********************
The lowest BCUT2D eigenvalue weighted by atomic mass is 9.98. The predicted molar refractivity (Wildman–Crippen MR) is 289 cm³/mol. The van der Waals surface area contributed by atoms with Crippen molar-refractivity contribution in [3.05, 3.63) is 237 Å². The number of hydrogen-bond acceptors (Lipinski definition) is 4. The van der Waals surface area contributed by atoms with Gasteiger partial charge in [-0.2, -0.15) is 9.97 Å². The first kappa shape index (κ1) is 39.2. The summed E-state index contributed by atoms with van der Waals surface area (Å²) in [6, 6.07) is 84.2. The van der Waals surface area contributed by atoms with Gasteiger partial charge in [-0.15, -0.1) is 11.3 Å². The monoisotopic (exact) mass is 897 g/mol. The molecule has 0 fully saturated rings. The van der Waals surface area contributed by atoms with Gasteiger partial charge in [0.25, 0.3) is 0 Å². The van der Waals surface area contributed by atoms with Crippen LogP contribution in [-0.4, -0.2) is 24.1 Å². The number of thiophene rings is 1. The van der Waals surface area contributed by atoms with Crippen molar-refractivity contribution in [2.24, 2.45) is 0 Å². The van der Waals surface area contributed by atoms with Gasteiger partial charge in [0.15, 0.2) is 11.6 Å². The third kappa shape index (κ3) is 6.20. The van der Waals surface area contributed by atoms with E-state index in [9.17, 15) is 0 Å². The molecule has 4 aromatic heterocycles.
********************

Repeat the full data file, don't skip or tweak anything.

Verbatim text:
The lowest BCUT2D eigenvalue weighted by atomic mass is 9.98. The predicted molar refractivity (Wildman–Crippen MR) is 289 cm³/mol. The van der Waals surface area contributed by atoms with Crippen molar-refractivity contribution in [3.05, 3.63) is 237 Å². The number of hydrogen-bond acceptors (Lipinski definition) is 4. The van der Waals surface area contributed by atoms with Gasteiger partial charge in [-0.2, -0.15) is 9.97 Å². The first kappa shape index (κ1) is 39.2. The summed E-state index contributed by atoms with van der Waals surface area (Å²) in [6, 6.07) is 84.2. The van der Waals surface area contributed by atoms with Gasteiger partial charge in [-0.15, -0.1) is 11.3 Å². The monoisotopic (exact) mass is 897 g/mol. The molecule has 0 fully saturated rings. The van der Waals surface area contributed by atoms with Gasteiger partial charge in [0.25, 0.3) is 0 Å². The van der Waals surface area contributed by atoms with Crippen LogP contribution in [-0.4, -0.2) is 24.1 Å². The number of thiophene rings is 1. The van der Waals surface area contributed by atoms with Crippen molar-refractivity contribution in [2.24, 2.45) is 0 Å². The van der Waals surface area contributed by atoms with Gasteiger partial charge in [0.15, 0.2) is 11.6 Å². The third kappa shape index (κ3) is 6.20. The van der Waals surface area contributed by atoms with E-state index in [9.17, 15) is 0 Å². The molecule has 4 aromatic heterocycles.